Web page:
By Isabel Davies
THE NFU has launched a new long-term campaign to make sure the public knows what farmers do to protect and enhance the environment.
The campaign, Making Green Ground, aims to highlight farmers” role in shaping the way the countryside looks today.
It follows new research, commissioned by the union, which showed that the public sees farmers as the custodians of the countryside and farming as an integral part of British culture and heritage.
But the research, carried out by Opinion Leader Research, also found that farmers need to be more vocal about what they exactly do to promote the environment.
Seventy-four per cent of the 1000 people questioned as part of a survey in February 2005 said farmers should have support payments linked to conservation. “It is clear that the public want farmers to carry on maintaining the countryside, but it is up to us as an industry to explain exactly how we do this,” said union president Tim Bennett.
“Making Green Ground will celebrate the good work that farmers already do and also look forward to the challenge of building a sustainable future.”
Mr Bennett said farming had a great story to tell and he wanted producers to have the confidence to tell it.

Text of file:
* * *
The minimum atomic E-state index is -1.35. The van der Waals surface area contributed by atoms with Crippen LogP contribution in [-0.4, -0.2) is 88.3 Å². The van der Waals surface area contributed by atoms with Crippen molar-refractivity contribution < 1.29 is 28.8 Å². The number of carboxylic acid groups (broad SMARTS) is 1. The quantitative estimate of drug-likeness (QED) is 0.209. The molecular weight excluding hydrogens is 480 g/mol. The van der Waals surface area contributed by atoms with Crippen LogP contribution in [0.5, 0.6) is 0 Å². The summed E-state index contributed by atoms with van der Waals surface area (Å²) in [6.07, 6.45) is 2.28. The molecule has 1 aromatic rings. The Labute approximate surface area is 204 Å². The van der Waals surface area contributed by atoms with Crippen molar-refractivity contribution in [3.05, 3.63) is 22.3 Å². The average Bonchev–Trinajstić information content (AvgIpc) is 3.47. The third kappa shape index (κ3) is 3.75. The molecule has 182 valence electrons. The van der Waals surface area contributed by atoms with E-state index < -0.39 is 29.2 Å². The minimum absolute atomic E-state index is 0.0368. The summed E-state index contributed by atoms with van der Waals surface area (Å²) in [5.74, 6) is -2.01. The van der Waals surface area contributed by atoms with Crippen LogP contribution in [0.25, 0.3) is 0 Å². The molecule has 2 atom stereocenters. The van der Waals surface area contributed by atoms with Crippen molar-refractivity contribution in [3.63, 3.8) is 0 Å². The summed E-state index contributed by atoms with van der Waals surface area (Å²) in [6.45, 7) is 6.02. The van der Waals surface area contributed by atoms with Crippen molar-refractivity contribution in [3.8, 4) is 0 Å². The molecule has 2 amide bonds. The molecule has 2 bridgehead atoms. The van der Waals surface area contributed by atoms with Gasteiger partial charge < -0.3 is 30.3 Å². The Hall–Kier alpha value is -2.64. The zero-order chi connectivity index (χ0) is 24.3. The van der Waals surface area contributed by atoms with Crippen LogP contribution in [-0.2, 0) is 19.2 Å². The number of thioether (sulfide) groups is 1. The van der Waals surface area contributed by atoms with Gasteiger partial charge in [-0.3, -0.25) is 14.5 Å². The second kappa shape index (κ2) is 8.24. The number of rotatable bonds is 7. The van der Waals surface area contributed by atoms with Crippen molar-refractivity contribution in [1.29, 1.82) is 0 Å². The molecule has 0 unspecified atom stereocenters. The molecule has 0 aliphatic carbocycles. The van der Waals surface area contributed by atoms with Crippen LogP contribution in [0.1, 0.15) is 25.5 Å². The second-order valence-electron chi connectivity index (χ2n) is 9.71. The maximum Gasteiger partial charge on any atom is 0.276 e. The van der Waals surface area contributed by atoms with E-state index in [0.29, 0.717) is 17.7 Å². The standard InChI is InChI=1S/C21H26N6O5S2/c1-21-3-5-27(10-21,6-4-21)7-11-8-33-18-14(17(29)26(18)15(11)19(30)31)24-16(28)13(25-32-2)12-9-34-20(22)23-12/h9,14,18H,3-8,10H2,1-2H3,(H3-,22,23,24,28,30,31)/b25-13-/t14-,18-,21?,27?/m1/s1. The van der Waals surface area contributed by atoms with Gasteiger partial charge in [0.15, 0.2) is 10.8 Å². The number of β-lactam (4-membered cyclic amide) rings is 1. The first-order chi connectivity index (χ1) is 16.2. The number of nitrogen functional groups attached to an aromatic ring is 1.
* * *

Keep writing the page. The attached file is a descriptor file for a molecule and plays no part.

“We have cleaner rivers than ever before, more farmers than ever in conservation schemes, wild birds such as corncrake and stone curlew returning to farms, 1m hectares of access land opening up this year and in the last 10 years we have planted 6000 miles of hedgerow,” he said.
“Celebrations, challenge and partnership are the themes of this campaign. We want to rebuild farmers” confidence that they are the natural stewards of the countryside and promote the public”s confidence in that role.”
Mr Bennett said the Making Green Ground campaign would be a long-term process which would be rolled out over the coming months and years.
As a first step the union has produced a fact sheet which sets out farming”s contribution to managing and protecting the environment. It is hoping that members will use the facts in the leaflet (see below, left) when they are talking to consumers, so they can explain positive points about the environmental aspects of farming.
Mr Bennett said it was important that farmers talked in a language that ordinary people could understand and also made sure that they were meeting the concerns of ordinary people not just the concerns of individual pressure groups.
“The aim is to have a really good dialogue about what we do in the countryside and why we do it,” he said.
As part of the campaign, the union is also planning an environmental policy forum in May to discuss the research findings in more detail and a conference which will be run jointly with two environmental groups.